Three weeks ago, Facebook announced significant updates to its promo/sweepstakes policies for Facebook Pages that have very practical impact for marketers on Facebook. For a deeper dive on the rule changes, see our analysis. But essentially, the new rules:
- Require all marketers to get explicit permission from Facebook at least 7 days before administering any promotion inside Facebook.
- Prohibit running any contests or promotions that require users to become a fan, interact with a feed story, or do anything else outside an application tab or canvas page in order to enter.
This means that “become a fan” contests, “status update” contests, “photo upload” contests, and any other kind of contest that requires commenting on or responding to items in the News Feed are no longer allowed. Rather, Pages must send users to a custom application tab to enter contests. This is good news for companies building Facebook Page tools for marketers.
Now, agencies and marketers are trying to understand whether these policies are being actively enforced, as many businesses and organizations have been experimenting with different types of contests to drive traffic and engagement on their Facebook Page over recent months, and several promotions that seem to violate the policies have continued to appear lately.
For example, a few weeks ago, an Ikea store in Sweden ran a promotion on their Facebook Page in which users who tagged photos of furniture with their names first won the items as prizes. A Facebook spokesperson told us today that the promotion was indeed in violation of the new policies and would not be allowed to run today.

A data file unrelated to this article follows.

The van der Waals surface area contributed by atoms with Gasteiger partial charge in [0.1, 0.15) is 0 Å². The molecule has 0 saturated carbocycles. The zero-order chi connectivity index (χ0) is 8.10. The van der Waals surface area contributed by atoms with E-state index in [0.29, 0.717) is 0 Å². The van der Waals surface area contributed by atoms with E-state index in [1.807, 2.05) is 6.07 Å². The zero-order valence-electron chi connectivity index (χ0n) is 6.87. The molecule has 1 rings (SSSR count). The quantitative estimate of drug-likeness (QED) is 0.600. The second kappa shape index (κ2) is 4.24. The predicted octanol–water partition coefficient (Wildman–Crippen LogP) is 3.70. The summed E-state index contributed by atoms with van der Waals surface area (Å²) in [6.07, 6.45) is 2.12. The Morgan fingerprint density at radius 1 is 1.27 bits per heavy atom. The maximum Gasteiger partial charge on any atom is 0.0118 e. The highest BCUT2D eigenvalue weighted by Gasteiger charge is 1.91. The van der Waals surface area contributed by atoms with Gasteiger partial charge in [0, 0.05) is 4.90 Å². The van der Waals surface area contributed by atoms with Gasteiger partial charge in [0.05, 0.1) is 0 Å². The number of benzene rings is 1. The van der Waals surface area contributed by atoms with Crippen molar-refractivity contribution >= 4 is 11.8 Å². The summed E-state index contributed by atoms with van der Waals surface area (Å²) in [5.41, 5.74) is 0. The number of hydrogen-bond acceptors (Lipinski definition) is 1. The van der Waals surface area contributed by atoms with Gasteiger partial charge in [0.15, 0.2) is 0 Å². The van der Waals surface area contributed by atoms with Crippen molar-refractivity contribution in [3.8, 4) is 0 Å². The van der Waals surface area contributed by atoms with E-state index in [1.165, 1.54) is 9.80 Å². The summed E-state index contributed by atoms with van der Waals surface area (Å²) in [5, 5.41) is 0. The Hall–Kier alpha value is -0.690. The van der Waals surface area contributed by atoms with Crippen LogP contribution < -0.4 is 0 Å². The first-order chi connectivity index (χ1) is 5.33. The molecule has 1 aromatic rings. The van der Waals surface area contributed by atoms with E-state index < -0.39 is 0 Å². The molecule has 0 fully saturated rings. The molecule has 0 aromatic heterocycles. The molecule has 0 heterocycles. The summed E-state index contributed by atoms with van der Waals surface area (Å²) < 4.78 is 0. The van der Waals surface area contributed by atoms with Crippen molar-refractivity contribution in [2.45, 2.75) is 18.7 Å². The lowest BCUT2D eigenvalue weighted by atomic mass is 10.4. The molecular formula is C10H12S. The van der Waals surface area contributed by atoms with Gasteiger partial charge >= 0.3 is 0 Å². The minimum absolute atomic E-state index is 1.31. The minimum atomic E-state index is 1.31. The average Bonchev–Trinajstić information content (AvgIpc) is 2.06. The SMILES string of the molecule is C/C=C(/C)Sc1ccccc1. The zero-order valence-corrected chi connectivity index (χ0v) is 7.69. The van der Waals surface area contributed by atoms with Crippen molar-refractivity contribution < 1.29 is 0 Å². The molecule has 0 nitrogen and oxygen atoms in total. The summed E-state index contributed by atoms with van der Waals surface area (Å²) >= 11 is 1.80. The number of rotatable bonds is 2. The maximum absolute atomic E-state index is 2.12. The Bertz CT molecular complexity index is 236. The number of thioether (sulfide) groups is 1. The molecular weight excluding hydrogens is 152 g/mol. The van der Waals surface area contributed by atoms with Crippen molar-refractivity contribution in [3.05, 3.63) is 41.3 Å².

And last week, Gillette, one of the biggest brands in the US, announced a promotion on its Facebook Page, saying, “Become a fan today and you’ll be entered to win a free Fusion MVP,” a clear violation of the new policies. Gilette is also redirecting members from a sweepstakes tab to a signup form on Gillette.com to enter the contest, but the status update still exists on its Page, and is confusing to multiple marketers we’ve heard from. A Facebook spokesperson said he was not able to comment on individual campaigns beyond the Ikea case when we asked earlier today.
However, Facebook did share this statement about the new rules:
“Page administrators should read the guidelines before hosting any contests on their Page. We created the policy to help ensure a consistent experience on Facebook and ensure that eligible Page owners had the information they needed in order to host contests on their site.”
For now, it seems like many marketers aren’t yet aware that Facebook has updated its contest policies, and Facebook is not being as aggressive in policing Page contests as they are on Facebook Platform policy violations, likely because they’re still helping many advertisers figure out the new rules.
Because of this, we expect the confusion to continue. We advise Page managers to abide by the new policies as they plan campaigns. We also expect to see many cases of Facebook making marketers change their contests after launch.